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Nancy, feeling guilty about her part in the kidnapping, appeals to Bill and begs him to free Oliver. Bill threatens her and then kisses her into submission. But this can’t satisfy Nancy and she rushes to Mr Brownlow’s house to offer them information about Oliver’s exact location. Mr Brownlow believed that Oliver wouldn’t forsake them as it seemed he had and he was offering money to anyone who could provide them with useful information. Mrs Corney, now Bumble and her new husband appeared at the Brownlow residence, flaunting the locket and telling stories about Oliver’s time at the workhouse. They are rebuked by Mr Brownlow for keeping it for so long when Oliver was clearly the rightful owner but they are satisfied when he pays them and sends them on their way. After that, Nancy arrives and informs them of Oliver’s kidnapping, admitting to the part she played in it. She also informs them of where his place of confinement is and promises to help them bring him home. Rose and Mr Brownlow are jubilant at the information and thank Nancy for telling them. Nancy has no idea that by orders of Fagin, Dodger was tailing her the entire time and soon, her betrayal will be revealed.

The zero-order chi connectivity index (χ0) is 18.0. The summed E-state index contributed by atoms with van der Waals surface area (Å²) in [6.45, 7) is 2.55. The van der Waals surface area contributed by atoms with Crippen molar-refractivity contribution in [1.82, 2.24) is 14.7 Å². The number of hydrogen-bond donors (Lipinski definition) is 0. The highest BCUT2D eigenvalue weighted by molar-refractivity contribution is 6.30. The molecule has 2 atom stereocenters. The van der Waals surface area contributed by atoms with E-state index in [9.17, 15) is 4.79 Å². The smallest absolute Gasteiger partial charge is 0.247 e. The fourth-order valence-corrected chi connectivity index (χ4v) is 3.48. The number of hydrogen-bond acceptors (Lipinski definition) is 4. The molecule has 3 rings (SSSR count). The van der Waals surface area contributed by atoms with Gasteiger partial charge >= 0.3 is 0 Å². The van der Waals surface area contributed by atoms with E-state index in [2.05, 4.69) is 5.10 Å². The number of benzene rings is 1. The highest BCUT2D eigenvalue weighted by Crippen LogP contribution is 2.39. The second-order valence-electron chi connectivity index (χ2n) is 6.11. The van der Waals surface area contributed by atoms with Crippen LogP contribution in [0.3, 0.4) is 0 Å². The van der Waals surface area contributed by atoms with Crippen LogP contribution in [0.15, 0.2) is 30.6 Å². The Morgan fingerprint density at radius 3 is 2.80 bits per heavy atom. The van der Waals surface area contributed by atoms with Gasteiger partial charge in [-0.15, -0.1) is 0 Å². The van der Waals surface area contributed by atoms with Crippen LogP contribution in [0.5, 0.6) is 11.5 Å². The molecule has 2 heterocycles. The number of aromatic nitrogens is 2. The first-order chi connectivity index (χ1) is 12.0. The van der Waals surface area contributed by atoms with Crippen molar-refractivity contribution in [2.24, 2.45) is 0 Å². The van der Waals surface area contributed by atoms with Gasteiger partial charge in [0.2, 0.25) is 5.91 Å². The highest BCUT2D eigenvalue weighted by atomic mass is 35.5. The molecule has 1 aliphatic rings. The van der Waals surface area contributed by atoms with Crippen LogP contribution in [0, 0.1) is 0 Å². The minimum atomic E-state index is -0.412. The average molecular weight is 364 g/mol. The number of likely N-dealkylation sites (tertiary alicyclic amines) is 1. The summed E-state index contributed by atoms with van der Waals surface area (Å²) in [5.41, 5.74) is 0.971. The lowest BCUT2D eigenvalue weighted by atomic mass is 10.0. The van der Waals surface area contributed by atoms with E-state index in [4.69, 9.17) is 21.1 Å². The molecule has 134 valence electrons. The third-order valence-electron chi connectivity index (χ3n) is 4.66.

Nancy helps Oliver escape back to Mr Brownlow and Rose and he runs into their embrace as soon as he catches sight of them. Because of Nancy’s kindness to them, they offer Nancy a place in their home which she declines as she claims it’s too late for her now. Nancy returns back to Fagin’s hideout and is met with a furious Bill Sikes. Dodger returned and reported her findings to Fagin who in turn told Bill. She tries to cajole him into forgiving her but it’s too late and he murders her instead.

After that, things begin to unravel for the gang. The police are tipped off and arrest Fagin for the deception and thieving. Bill Sikes escapes but he’s haunted by the memory of Nancy and hallucinates a group of children burning a life sized doll of himself on a bonfire like people would do with a Guy Fawkes doll instead. He faints to the floor as the lights dim and the cast reappear to a thunderous round of applause as they all take a bow.